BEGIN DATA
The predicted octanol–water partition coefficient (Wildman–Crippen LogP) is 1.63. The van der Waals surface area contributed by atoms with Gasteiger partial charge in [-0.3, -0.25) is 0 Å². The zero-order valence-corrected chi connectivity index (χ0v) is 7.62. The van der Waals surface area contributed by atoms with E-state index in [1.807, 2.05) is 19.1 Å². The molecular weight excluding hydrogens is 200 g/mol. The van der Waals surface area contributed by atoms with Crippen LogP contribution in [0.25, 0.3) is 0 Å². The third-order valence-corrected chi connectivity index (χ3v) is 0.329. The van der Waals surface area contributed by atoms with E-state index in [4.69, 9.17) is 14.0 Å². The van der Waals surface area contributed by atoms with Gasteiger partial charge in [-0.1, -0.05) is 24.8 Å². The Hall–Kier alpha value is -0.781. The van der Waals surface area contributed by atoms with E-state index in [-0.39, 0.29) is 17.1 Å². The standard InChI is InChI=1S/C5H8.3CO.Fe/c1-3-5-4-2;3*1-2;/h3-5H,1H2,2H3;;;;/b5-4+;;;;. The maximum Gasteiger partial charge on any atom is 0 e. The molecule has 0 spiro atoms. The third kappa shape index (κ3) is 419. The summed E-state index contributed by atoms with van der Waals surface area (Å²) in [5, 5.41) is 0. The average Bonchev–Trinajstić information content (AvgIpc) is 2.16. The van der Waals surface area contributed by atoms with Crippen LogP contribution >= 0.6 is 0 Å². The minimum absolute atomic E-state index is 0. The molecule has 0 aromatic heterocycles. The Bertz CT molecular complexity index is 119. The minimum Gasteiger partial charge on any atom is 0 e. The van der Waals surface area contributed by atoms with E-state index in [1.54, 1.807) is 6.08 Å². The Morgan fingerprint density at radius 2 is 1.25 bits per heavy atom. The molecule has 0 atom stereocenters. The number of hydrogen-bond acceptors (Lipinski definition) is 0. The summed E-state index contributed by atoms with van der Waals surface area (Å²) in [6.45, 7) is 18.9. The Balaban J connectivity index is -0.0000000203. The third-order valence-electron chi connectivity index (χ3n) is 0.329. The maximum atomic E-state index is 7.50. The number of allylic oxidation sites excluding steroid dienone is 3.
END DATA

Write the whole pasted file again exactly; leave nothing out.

The predicted octanol–water partition coefficient (Wildman–Crippen LogP) is 1.63. The van der Waals surface area contributed by atoms with Gasteiger partial charge in [-0.3, -0.25) is 0 Å². The zero-order valence-corrected chi connectivity index (χ0v) is 7.62. The van der Waals surface area contributed by atoms with E-state index in [1.807, 2.05) is 19.1 Å². The molecular weight excluding hydrogens is 200 g/mol. The van der Waals surface area contributed by atoms with Crippen LogP contribution in [0.25, 0.3) is 0 Å². The third-order valence-corrected chi connectivity index (χ3v) is 0.329. The van der Waals surface area contributed by atoms with E-state index in [4.69, 9.17) is 14.0 Å². The van der Waals surface area contributed by atoms with Gasteiger partial charge in [-0.1, -0.05) is 24.8 Å². The Hall–Kier alpha value is -0.781. The van der Waals surface area contributed by atoms with E-state index in [-0.39, 0.29) is 17.1 Å². The standard InChI is InChI=1S/C5H8.3CO.Fe/c1-3-5-4-2;3*1-2;/h3-5H,1H2,2H3;;;;/b5-4+;;;;. The maximum Gasteiger partial charge on any atom is 0 e. The molecule has 0 spiro atoms. The third kappa shape index (κ3) is 419. The summed E-state index contributed by atoms with van der Waals surface area (Å²) in [5, 5.41) is 0. The average Bonchev–Trinajstić information content (AvgIpc) is 2.16. The van der Waals surface area contributed by atoms with Crippen LogP contribution >= 0.6 is 0 Å². The minimum absolute atomic E-state index is 0. The molecule has 0 aromatic heterocycles. The Bertz CT molecular complexity index is 119. The minimum Gasteiger partial charge on any atom is 0 e. The van der Waals surface area contributed by atoms with E-state index in [1.54, 1.807) is 6.08 Å². The Morgan fingerprint density at radius 2 is 1.25 bits per heavy atom. The molecule has 0 atom stereocenters. The number of hydrogen-bond acceptors (Lipinski definition) is 0. The summed E-state index contributed by atoms with van der Waals surface area (Å²) in [6.45, 7) is 18.9. The Balaban J connectivity index is -0.0000000203. The third-order valence-electron chi connectivity index (χ3n) is 0.329. The maximum atomic E-state index is 7.50. The number of allylic oxidation sites excluding steroid dienone is 3.